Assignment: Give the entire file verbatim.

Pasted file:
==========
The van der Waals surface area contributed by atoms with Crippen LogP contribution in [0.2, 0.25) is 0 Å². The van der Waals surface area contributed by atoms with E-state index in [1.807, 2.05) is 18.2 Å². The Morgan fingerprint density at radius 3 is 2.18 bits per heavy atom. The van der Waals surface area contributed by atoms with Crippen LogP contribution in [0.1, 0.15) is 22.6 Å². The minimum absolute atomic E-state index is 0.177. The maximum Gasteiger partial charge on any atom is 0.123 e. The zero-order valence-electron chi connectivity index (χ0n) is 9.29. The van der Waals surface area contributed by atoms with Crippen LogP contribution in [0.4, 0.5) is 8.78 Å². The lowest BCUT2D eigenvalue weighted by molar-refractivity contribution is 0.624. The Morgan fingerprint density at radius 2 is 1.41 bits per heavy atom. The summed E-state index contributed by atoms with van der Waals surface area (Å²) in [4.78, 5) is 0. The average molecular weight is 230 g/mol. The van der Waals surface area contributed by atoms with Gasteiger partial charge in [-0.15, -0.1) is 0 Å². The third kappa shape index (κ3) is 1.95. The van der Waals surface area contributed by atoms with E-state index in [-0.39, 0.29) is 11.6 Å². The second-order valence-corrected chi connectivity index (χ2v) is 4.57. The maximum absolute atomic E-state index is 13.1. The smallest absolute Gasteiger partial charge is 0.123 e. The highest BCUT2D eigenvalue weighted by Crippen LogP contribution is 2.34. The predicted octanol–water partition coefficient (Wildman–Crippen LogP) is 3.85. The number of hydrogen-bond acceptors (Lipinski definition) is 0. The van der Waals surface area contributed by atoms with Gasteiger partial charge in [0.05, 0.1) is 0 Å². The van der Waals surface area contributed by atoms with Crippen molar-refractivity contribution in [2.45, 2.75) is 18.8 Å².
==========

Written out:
The van der Waals surface area contributed by atoms with Crippen LogP contribution in [0.2, 0.25) is 0 Å². The van der Waals surface area contributed by atoms with E-state index in [1.807, 2.05) is 18.2 Å². The Morgan fingerprint density at radius 3 is 2.18 bits per heavy atom. The van der Waals surface area contributed by atoms with Crippen LogP contribution in [0.1, 0.15) is 22.6 Å². The minimum absolute atomic E-state index is 0.177. The maximum Gasteiger partial charge on any atom is 0.123 e. The zero-order valence-electron chi connectivity index (χ0n) is 9.29. The van der Waals surface area contributed by atoms with Crippen LogP contribution in [0.4, 0.5) is 8.78 Å². The lowest BCUT2D eigenvalue weighted by molar-refractivity contribution is 0.624. The Morgan fingerprint density at radius 2 is 1.41 bits per heavy atom. The summed E-state index contributed by atoms with van der Waals surface area (Å²) in [4.78, 5) is 0. The average molecular weight is 230 g/mol. The van der Waals surface area contributed by atoms with Gasteiger partial charge in [-0.15, -0.1) is 0 Å². The third kappa shape index (κ3) is 1.95. The van der Waals surface area contributed by atoms with E-state index in [-0.39, 0.29) is 11.6 Å². The second-order valence-corrected chi connectivity index (χ2v) is 4.57. The maximum absolute atomic E-state index is 13.1. The smallest absolute Gasteiger partial charge is 0.123 e. The highest BCUT2D eigenvalue weighted by Crippen LogP contribution is 2.34. The predicted octanol–water partition coefficient (Wildman–Crippen LogP) is 3.85. The number of hydrogen-bond acceptors (Lipinski definition) is 0. The van der Waals surface area contributed by atoms with Gasteiger partial charge in [0.05, 0.1) is 0 Å². The van der Waals surface area contributed by atoms with Crippen molar-refractivity contribution in [2.45, 2.75) is 18.8 Å².